Why Companies Should Switch to ABC as Opposed to Sticking to Traditional Methods


            One of the reasons stated above is the accuracy the method employs (Ison & Wall, 2007). Today’s companies and organizations face one major strife; that is competition. Various emerging companies in the economy market offers goods. The commodities are to some extent indistinguishable from the goods produced by competitors. Samuelson et al., (2004) note that to keep up with the competition, organizations need to employ methods of business practices that suit the modern today. Therefore, in the department of cost management, the ABC method will suffice. It provides accurate data that allows one to manage the various product and services that a company supplies (Groenewegen & Peter, 2008). The ABC’S accuracy reduces the amount of risk an organization may incur.

Efficient Costing

The accuracy of the ABC methods is an important factor in the process of preventing over-costing and under-costing. Since the traditional methods are known for estimating or taking the average overhead cost of an entity, errors are likely to occur (Samuelson et al., 2004). The scenario, in turn, results to over-costing and under-costing of the various aspects of production. The under-costing and over-costing might lead to various losses or unsound decision management following application of wrong information in decision-making processes (Groenewegen & Peter, 2008). The ABC method involves intense research and analysis of the various production entities thereby producing a result that reflects the exact cost that needs to be allocated to the entity.

Improvement of Business Processes

The ABC system is known for allocating costs, which are indirect to a product based on the product’s cost driver. The cost allocations to different products or production methods paint a picture of smooth running of business practices (Groenewegen & Peter, 2008). Areas that are in need of improvement are easily noted and the most appropriate improvement measures (Ronald, 2008). Areas that are in need of improvement are also easily noted and the improvement measures are implemented accordingly. It can also be used to identify activities that are non-value added hence the resources that might have been allocated to them might be used for different purposes. This, in turn, leads to effective business practices that work to ensure all its entities are given the correct amount of resources (Ison & Wall, 2007). The undertaking summarizes one of the major uses of ABC, which purposes to improve the general business process. Traditional measures offer an average approach to the various processes used in business practices. The aspect renders it hard to quantify the exact aspects of the production process. Therefore, it becomes more difficult to establish the areas in need of improvement (Ison & Wall, 2007). The result is stagnant business growth and the apparent lack of improved business processes.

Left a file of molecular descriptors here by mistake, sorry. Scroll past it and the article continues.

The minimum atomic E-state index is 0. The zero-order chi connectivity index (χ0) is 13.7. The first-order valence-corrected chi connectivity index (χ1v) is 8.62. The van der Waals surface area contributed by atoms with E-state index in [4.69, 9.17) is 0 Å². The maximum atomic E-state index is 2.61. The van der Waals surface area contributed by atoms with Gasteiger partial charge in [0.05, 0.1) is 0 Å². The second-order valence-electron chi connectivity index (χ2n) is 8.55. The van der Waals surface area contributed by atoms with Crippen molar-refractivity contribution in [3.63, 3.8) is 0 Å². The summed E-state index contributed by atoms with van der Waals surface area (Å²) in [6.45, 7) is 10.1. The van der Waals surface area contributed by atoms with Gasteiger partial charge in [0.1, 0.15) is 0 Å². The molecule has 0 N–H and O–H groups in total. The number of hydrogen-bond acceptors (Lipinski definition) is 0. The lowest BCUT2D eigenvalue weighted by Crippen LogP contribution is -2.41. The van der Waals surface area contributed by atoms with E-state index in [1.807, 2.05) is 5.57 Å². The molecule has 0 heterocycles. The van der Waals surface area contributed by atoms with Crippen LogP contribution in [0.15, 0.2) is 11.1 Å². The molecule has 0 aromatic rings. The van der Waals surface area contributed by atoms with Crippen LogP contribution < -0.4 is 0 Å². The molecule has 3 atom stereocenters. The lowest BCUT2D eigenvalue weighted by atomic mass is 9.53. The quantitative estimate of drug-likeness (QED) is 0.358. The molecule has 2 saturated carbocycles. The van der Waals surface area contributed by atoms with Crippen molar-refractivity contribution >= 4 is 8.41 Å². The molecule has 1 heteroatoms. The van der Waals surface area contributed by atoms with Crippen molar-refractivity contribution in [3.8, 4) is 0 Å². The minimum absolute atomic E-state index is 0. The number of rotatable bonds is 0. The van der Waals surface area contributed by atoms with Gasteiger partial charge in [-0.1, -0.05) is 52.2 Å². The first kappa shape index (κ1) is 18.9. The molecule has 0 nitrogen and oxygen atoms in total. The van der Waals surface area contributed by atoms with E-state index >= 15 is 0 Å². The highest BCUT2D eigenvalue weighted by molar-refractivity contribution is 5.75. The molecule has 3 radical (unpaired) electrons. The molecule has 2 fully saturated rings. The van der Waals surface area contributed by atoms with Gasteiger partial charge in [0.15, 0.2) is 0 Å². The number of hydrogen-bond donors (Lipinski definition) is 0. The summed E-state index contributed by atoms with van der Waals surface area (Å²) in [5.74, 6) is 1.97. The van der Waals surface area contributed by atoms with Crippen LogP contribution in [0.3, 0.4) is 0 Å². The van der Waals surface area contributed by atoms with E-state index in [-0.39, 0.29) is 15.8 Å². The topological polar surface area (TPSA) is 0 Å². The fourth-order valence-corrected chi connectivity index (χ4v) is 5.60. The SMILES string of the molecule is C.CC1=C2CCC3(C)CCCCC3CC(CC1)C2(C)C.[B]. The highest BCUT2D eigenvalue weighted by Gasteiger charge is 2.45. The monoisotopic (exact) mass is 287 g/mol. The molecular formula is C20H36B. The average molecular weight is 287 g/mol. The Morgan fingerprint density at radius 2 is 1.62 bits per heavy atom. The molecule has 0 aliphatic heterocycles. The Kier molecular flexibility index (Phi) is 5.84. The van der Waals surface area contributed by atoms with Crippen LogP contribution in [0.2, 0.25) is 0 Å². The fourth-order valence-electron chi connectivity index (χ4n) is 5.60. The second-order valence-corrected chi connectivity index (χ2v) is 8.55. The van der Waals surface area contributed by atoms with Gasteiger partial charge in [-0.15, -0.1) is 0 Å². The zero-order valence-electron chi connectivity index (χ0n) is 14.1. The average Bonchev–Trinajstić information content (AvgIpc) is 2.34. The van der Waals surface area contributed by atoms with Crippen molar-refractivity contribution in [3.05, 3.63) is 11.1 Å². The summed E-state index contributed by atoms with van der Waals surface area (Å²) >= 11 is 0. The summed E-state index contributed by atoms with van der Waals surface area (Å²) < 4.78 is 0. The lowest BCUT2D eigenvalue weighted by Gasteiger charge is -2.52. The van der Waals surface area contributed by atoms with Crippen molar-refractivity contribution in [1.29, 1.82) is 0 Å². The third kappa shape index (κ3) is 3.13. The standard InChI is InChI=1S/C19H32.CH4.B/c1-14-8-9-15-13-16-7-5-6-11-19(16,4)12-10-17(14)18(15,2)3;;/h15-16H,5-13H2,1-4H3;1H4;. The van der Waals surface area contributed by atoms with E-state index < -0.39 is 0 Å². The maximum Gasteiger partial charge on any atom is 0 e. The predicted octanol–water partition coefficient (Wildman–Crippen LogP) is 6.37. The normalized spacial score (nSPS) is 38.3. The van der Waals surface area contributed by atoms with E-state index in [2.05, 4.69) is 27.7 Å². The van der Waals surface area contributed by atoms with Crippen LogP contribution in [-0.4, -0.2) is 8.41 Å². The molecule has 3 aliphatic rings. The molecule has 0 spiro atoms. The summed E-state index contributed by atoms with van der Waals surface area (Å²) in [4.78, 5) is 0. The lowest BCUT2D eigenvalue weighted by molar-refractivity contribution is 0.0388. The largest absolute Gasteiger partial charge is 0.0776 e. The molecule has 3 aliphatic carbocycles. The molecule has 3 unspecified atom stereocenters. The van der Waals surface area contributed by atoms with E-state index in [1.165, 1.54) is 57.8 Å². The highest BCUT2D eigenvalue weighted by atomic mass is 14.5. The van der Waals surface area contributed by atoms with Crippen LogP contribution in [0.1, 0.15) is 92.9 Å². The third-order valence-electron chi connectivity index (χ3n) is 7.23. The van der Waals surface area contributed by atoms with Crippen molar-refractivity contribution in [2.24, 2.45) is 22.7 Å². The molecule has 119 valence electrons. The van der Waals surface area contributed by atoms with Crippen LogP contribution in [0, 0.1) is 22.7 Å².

Identification of Wasteful Products

The ABC method is known for cost accounting methods that are similar to the ways production work is done. This, in turn, allows you to understand where the overhead costs are allocated (O’Sullivan, Arthur, Sheffrin & Steven, 2003). The data can allow managers to identify the products and production processes, which are wasteful, hence deal with them accordingly. The products are also the sources of unnecessary costs. Uncovering the wasteful products is therefore a major boost in terms of production (O’Sullivan et al., 2003). Traditional cost control methods treat each production entity as an average. This may make it hard to identify the products, which are incurring unnecessary costs. The result of this as stated above is stagnancy and the apparent lack company growth (Rad, 2002). The facts further attest to the fact that traditional methods are obsolete in modern day standards.


            Companies may employ either traditional costing or the more modern ABC costing methods. The choice is entirely dependent on the companies’ production. The ABC approach is, however, a more efficient modern day approach to costing methods. Robert S Kaplan in his chapter in the Management Account Research publication (page 248-249) sites the various companies that are successful because of employing the ABC methods. It includes the well-known Hewlett-Packard Electronics Company and Sony Erickson. The success of these companies can be directly attributed to the employment of the ABC cost management method.


Rad, P.F. 2002. Project Estimating and Cost Management. Management Concepts.

O’Sullivan & Arthur & Sheffrin & Steven M. 2003. Economics: Principles in Action. Upper Saddle River, New Jersey 07458

Ison, S. & Wall, S 2007. Economics, 4th Edition, Harlow, England; New York: FT Prentice Hall.

Groenewegen & Peter 2008. “‘political economy'”, The New Palgrave Dictionary of Economics

Samuelson & Paul A.; William D. Nordhaus (2004). Economics. McGraw-Hill.

Blaug & Mark 2007. “The Social Sciences: Economics”, The New Encyclopædia Britannica,

Ronald, 2008. “Comparative advantage”, The New Palgrave Dictionary of Economics, 2nd Edition,

Kaplan 1994 “Development of New Practice and Theory” Management Accounting Research.